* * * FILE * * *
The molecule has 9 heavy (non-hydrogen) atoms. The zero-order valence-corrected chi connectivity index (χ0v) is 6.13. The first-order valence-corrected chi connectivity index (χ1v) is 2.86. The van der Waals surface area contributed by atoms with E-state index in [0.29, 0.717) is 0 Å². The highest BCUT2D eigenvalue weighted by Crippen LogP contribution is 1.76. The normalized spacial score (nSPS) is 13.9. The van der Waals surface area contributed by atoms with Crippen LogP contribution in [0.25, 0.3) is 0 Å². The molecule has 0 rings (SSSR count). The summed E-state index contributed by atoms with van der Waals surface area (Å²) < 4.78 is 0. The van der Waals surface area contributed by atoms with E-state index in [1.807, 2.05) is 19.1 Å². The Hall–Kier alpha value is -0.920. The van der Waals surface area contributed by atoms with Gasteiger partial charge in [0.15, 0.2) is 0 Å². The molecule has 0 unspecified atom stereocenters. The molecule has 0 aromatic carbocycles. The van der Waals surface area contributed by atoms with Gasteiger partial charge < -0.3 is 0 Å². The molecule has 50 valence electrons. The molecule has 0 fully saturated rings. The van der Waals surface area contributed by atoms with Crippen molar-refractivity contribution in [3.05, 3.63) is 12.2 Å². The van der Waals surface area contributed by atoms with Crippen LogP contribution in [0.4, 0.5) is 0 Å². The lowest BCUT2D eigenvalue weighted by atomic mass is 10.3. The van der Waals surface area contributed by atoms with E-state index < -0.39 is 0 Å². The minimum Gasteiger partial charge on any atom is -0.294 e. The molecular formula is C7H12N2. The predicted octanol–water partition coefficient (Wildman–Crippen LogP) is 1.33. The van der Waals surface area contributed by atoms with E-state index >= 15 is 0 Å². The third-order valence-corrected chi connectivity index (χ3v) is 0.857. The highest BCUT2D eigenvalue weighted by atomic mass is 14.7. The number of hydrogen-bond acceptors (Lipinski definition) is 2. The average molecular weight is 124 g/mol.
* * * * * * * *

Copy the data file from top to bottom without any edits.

The molecule has 9 heavy (non-hydrogen) atoms. The zero-order valence-corrected chi connectivity index (χ0v) is 6.13. The first-order valence-corrected chi connectivity index (χ1v) is 2.86. The van der Waals surface area contributed by atoms with E-state index in [0.29, 0.717) is 0 Å². The highest BCUT2D eigenvalue weighted by Crippen LogP contribution is 1.76. The normalized spacial score (nSPS) is 13.9. The van der Waals surface area contributed by atoms with Crippen LogP contribution in [0.25, 0.3) is 0 Å². The molecule has 0 rings (SSSR count). The summed E-state index contributed by atoms with van der Waals surface area (Å²) < 4.78 is 0. The van der Waals surface area contributed by atoms with E-state index in [1.807, 2.05) is 19.1 Å². The Hall–Kier alpha value is -0.920. The van der Waals surface area contributed by atoms with Gasteiger partial charge in [0.15, 0.2) is 0 Å². The molecule has 0 unspecified atom stereocenters. The molecule has 0 aromatic carbocycles. The van der Waals surface area contributed by atoms with Gasteiger partial charge < -0.3 is 0 Å². The molecule has 50 valence electrons. The molecule has 0 fully saturated rings. The van der Waals surface area contributed by atoms with Crippen molar-refractivity contribution in [3.05, 3.63) is 12.2 Å². The van der Waals surface area contributed by atoms with Crippen LogP contribution in [0.4, 0.5) is 0 Å². The lowest BCUT2D eigenvalue weighted by atomic mass is 10.3. The van der Waals surface area contributed by atoms with E-state index < -0.39 is 0 Å². The minimum Gasteiger partial charge on any atom is -0.294 e. The molecular formula is C7H12N2. The predicted octanol–water partition coefficient (Wildman–Crippen LogP) is 1.33. The van der Waals surface area contributed by atoms with E-state index >= 15 is 0 Å². The third-order valence-corrected chi connectivity index (χ3v) is 0.857. The highest BCUT2D eigenvalue weighted by atomic mass is 14.7. The number of hydrogen-bond acceptors (Lipinski definition) is 2. The average molecular weight is 124 g/mol.